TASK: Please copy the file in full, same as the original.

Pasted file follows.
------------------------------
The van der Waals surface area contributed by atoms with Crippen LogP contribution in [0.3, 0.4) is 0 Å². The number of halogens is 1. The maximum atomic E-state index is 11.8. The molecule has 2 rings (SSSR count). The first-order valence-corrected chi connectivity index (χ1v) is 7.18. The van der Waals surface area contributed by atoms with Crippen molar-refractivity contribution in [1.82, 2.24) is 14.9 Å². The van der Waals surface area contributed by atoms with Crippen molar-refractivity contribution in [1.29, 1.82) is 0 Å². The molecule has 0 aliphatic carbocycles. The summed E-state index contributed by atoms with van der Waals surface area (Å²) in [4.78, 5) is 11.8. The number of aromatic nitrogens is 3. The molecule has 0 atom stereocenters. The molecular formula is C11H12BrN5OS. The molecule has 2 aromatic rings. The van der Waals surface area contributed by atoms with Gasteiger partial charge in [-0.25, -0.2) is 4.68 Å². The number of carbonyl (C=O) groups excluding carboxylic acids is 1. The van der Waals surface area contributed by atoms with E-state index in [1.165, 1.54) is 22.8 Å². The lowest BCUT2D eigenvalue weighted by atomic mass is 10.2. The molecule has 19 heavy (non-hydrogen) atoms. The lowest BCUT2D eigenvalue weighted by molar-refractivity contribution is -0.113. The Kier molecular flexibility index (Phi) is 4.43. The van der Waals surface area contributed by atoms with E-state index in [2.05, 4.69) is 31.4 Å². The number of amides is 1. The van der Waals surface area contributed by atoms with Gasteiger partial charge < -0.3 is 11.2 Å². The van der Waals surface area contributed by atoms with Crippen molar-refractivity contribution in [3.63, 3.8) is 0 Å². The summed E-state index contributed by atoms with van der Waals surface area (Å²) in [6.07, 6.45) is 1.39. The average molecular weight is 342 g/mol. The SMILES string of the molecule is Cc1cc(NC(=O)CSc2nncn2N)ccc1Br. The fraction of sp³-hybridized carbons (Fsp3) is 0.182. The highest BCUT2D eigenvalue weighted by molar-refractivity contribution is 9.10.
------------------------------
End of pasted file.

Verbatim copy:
The van der Waals surface area contributed by atoms with Crippen LogP contribution in [0.3, 0.4) is 0 Å². The number of halogens is 1. The maximum atomic E-state index is 11.8. The molecule has 2 rings (SSSR count). The first-order valence-corrected chi connectivity index (χ1v) is 7.18. The van der Waals surface area contributed by atoms with Crippen molar-refractivity contribution in [1.82, 2.24) is 14.9 Å². The van der Waals surface area contributed by atoms with Crippen molar-refractivity contribution in [1.29, 1.82) is 0 Å². The molecule has 0 aliphatic carbocycles. The summed E-state index contributed by atoms with van der Waals surface area (Å²) in [4.78, 5) is 11.8. The number of aromatic nitrogens is 3. The molecule has 0 atom stereocenters. The molecular formula is C11H12BrN5OS. The molecule has 2 aromatic rings. The van der Waals surface area contributed by atoms with Gasteiger partial charge in [-0.25, -0.2) is 4.68 Å². The number of carbonyl (C=O) groups excluding carboxylic acids is 1. The van der Waals surface area contributed by atoms with E-state index in [1.165, 1.54) is 22.8 Å². The lowest BCUT2D eigenvalue weighted by atomic mass is 10.2. The molecule has 19 heavy (non-hydrogen) atoms. The lowest BCUT2D eigenvalue weighted by molar-refractivity contribution is -0.113. The Kier molecular flexibility index (Phi) is 4.43. The van der Waals surface area contributed by atoms with E-state index in [2.05, 4.69) is 31.4 Å². The number of amides is 1. The van der Waals surface area contributed by atoms with Gasteiger partial charge < -0.3 is 11.2 Å². The van der Waals surface area contributed by atoms with Crippen molar-refractivity contribution in [3.63, 3.8) is 0 Å². The summed E-state index contributed by atoms with van der Waals surface area (Å²) in [6.07, 6.45) is 1.39. The average molecular weight is 342 g/mol. The SMILES string of the molecule is Cc1cc(NC(=O)CSc2nncn2N)ccc1Br. The fraction of sp³-hybridized carbons (Fsp3) is 0.182. The highest BCUT2D eigenvalue weighted by molar-refractivity contribution is 9.10.